Tag Archive: Volatile Markets

  1. Volatile markets and a sunny economy

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    Although we have experienced a little volatility in recent weeks, the overall outlook for the economy looks pretty sunny, more than I can say for the weather outside my window! But hey, my wife keeps reminding me it’s February what do I expect! So the overall economic outlook should support equity prices for a while, particularly if investors take their hoards of cash they have on the sidelines and place it in the markets this year, with the recent pullback, there certainly seems to be a buying opportunity.

    However, as growth improves central banks (Bank of England, European Central Bank and Federal Reserve (US)) may find it difficult to raise interest rates (required to control growth/inflation) without sparking a recession in a couple of years’ time.

    Right now, I feel investors should be more concerned with political risks than macroeconomics and spend less time on monetary policy (inflation, interest rates, growth) and more on political issues such as the next election in the UK and globally or how hospitable will a Corbyn government be to capital.

    The increase of political risk is evidenced by the surge in populist parties from 7% in 2010 to 35% in 2016, this is a significant swing in support. What’s behind this swing? Inequality – we now have multiple economies running within the country and worldwide, which are vastly unequal. The elite are prospering and expanding at a rate of knots, whilst the bottom end of the population is still struggling to just get by.

    The automation of basic job roles makes the future look even worse; soon Amazon will be delivering your parcels using preprogrammed drones! It’s already opened a supermarket in Seattle, America with no checkouts!!

    We’re moving into an economy where the future career plans for our children, something I often think about for Olly (12) and Bella (11) is building, programming or servicing these AI robots!

    With a strong stock market, you need to ensure you are globally diversified and have exposure to the US and technology companies driving growth forward. The US is c. 51% of world market cap (i.e. The size of the US stock market is 51% of the overall world market value) therefore if you’re investing and have time on your side, make sure you exposure yourself globally to equities.  Diversify to reduce your risk with short-term high quality fixed interest and enjoy the ride!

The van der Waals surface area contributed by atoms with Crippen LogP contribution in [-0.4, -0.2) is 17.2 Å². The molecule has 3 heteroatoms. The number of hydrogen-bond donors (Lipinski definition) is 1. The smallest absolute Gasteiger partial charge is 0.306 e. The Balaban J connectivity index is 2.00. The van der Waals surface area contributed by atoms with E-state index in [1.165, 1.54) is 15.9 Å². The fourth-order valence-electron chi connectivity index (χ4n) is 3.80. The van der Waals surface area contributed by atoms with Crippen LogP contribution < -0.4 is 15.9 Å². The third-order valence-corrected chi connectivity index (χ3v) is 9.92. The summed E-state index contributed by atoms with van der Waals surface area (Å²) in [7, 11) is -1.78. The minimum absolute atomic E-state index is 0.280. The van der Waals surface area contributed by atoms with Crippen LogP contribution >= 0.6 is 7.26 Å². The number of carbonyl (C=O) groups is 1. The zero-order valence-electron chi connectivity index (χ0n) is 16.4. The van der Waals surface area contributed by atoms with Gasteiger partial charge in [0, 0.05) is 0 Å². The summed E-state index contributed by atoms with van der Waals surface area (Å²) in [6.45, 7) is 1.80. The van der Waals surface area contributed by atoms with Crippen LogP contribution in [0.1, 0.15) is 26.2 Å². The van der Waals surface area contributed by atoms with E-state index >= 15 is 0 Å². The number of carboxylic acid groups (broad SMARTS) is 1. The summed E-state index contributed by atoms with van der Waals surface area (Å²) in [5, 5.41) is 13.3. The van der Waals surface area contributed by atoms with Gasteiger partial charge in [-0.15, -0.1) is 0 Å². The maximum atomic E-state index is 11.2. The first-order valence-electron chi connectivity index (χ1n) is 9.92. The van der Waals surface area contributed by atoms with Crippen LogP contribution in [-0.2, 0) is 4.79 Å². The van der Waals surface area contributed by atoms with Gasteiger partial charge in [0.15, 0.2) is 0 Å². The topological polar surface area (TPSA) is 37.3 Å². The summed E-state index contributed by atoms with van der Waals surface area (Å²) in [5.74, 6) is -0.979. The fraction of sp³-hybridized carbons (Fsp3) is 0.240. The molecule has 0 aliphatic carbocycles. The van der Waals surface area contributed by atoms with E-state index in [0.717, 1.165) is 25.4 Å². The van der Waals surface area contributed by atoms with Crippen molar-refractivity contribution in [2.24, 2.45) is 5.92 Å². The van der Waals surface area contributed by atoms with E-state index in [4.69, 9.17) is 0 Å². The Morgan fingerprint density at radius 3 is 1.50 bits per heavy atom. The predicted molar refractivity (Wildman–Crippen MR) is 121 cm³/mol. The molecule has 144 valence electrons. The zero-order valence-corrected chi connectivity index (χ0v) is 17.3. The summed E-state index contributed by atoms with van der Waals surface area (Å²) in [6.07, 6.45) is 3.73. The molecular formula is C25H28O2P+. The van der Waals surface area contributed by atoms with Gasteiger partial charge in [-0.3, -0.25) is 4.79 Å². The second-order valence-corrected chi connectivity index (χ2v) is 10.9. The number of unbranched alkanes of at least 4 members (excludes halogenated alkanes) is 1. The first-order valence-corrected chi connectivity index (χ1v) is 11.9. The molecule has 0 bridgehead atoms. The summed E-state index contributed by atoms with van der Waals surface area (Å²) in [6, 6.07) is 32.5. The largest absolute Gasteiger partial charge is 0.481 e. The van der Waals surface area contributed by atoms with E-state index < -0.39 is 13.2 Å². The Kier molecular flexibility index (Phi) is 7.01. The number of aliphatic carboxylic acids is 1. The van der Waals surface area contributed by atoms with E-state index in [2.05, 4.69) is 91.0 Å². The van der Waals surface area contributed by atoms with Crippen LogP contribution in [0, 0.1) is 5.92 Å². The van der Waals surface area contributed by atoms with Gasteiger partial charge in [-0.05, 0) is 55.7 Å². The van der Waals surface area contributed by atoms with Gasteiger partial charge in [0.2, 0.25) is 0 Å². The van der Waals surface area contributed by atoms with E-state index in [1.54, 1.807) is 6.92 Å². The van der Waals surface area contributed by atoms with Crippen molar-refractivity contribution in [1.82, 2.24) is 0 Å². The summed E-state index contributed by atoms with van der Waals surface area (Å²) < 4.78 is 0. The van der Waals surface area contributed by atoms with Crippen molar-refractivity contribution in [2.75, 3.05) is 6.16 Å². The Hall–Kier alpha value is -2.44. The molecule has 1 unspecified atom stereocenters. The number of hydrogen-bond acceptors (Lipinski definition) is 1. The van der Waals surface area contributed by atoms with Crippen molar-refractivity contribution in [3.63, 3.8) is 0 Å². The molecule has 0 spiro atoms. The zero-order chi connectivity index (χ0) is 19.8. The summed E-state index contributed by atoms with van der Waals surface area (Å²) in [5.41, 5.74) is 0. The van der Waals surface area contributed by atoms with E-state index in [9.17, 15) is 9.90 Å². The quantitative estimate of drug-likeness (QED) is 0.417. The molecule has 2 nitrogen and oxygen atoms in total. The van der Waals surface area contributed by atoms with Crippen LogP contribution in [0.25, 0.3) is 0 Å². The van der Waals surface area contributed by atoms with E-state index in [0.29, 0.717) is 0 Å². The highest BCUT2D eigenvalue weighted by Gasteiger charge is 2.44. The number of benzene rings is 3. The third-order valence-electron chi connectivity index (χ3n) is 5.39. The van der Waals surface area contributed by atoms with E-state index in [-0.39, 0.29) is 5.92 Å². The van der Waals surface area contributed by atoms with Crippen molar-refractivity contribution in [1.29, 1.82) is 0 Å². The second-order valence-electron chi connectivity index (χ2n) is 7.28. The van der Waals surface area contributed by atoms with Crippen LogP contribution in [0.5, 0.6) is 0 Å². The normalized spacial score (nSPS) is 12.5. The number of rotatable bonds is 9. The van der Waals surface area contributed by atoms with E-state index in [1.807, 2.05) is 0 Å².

2. Remain calm in Volatile Markets

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    Last year, around this time, the FTSE 100 lost nearly 10% in 8 trading days in response to China’s crash — a dive that many saw coming, because when China sneezes, the rest of the world gets a head cold. While it recovered somewhat soon after, this kind of volatility is enough to shake even the most confident investors.

    Granted, it’s not like current investors are unaccustomed to these kinds of occurrences; the last 15 years have been a wild ride, to say the least. From the bursting of the tech bubble to the 9/11 terrorist attacks, the crash of 2008 to what now appears to be the result of a slowing Chinese economy…it all sends shockwaves throughout the rest of the world, impacting our domestic market — and your individual portfolio.

    So what can you and I do about massive volatility?

    Two words: Asset Allocation. Sure, we have all heard that phrase before. But let’s look at a recent example of just how asset allocation allowed us to navigate the roughest market waters.

    From January 1, 2000 to the end of 2009, we experienced what experts call “The Lost Decade.” By “lost,” we mean that the stock market (i.e., the FTSE 100) was essentially flat. If you started with £100,000 and invested solely in FTSE 100, your investment would have grown to £108,967.98 a full ten years later – an annualised return of just 0.86%pa.

    However, as famed investing veteran Burton Malkiel pointed out in a Wall Street Journal article titled “Buy and Hold Still Works,” if you would have started with £100,000 and owned a well-diversified basket of low-cost index funds, rebalancing them just once per year, you would have grown your £100,000 to £155,253.28 during the same 10-year period. That’s an annualised return of 4.5% during what most called the Lost Decade.

    So what is the key action to take during a period of volatility? Stay the course. Resist the temptation to turn and flee. Refuse to join the herd and make illogical decisions based on your emotions – and continue to make contributions to your Pension, ISA or other investment accounts. Consider this: When you continue those contributions in a down economy, you are essentially buying stocks at a discount!